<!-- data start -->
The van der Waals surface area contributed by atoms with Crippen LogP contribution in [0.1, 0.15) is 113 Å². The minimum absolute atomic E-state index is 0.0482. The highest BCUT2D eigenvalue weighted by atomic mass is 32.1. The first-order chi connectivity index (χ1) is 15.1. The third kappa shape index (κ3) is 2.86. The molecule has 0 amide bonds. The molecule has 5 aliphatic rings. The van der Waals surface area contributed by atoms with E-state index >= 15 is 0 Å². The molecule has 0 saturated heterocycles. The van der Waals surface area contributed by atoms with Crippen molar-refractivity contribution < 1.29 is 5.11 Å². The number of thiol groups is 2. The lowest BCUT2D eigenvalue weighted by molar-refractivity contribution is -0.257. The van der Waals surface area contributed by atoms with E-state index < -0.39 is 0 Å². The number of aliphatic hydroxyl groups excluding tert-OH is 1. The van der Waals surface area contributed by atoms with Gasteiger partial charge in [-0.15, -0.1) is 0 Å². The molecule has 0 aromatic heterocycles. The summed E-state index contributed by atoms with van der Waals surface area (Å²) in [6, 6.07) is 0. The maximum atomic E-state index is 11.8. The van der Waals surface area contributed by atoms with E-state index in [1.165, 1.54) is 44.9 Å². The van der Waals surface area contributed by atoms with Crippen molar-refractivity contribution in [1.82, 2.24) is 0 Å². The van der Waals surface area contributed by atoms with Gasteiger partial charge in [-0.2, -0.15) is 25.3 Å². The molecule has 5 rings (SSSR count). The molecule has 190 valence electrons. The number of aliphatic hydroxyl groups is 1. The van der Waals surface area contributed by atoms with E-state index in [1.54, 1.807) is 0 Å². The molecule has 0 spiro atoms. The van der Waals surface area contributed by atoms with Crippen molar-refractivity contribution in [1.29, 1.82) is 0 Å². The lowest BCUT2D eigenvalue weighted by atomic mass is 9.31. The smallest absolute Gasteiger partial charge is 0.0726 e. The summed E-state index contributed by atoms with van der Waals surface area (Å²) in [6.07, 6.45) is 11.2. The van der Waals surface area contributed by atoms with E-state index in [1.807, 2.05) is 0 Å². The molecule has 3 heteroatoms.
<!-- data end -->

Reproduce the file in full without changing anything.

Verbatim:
The van der Waals surface area contributed by atoms with Crippen LogP contribution in [0.1, 0.15) is 113 Å². The minimum absolute atomic E-state index is 0.0482. The highest BCUT2D eigenvalue weighted by atomic mass is 32.1. The first-order chi connectivity index (χ1) is 15.1. The third kappa shape index (κ3) is 2.86. The molecule has 0 amide bonds. The molecule has 5 aliphatic rings. The van der Waals surface area contributed by atoms with E-state index >= 15 is 0 Å². The molecule has 0 saturated heterocycles. The van der Waals surface area contributed by atoms with Crippen molar-refractivity contribution < 1.29 is 5.11 Å². The number of thiol groups is 2. The lowest BCUT2D eigenvalue weighted by molar-refractivity contribution is -0.257. The van der Waals surface area contributed by atoms with E-state index < -0.39 is 0 Å². The number of aliphatic hydroxyl groups excluding tert-OH is 1. The van der Waals surface area contributed by atoms with Gasteiger partial charge in [-0.15, -0.1) is 0 Å². The molecule has 0 aromatic heterocycles. The summed E-state index contributed by atoms with van der Waals surface area (Å²) in [6, 6.07) is 0. The maximum atomic E-state index is 11.8. The van der Waals surface area contributed by atoms with E-state index in [1.165, 1.54) is 44.9 Å². The van der Waals surface area contributed by atoms with Crippen molar-refractivity contribution in [1.82, 2.24) is 0 Å². The van der Waals surface area contributed by atoms with Gasteiger partial charge in [-0.2, -0.15) is 25.3 Å². The molecule has 5 rings (SSSR count). The molecule has 190 valence electrons. The number of aliphatic hydroxyl groups is 1. The van der Waals surface area contributed by atoms with E-state index in [1.54, 1.807) is 0 Å². The molecule has 0 spiro atoms. The van der Waals surface area contributed by atoms with Crippen molar-refractivity contribution in [1.29, 1.82) is 0 Å². The lowest BCUT2D eigenvalue weighted by atomic mass is 9.31. The smallest absolute Gasteiger partial charge is 0.0726 e. The summed E-state index contributed by atoms with van der Waals surface area (Å²) in [6.07, 6.45) is 11.2. The van der Waals surface area contributed by atoms with E-state index in [1.807, 2.05) is 0 Å². The molecule has 3 heteroatoms.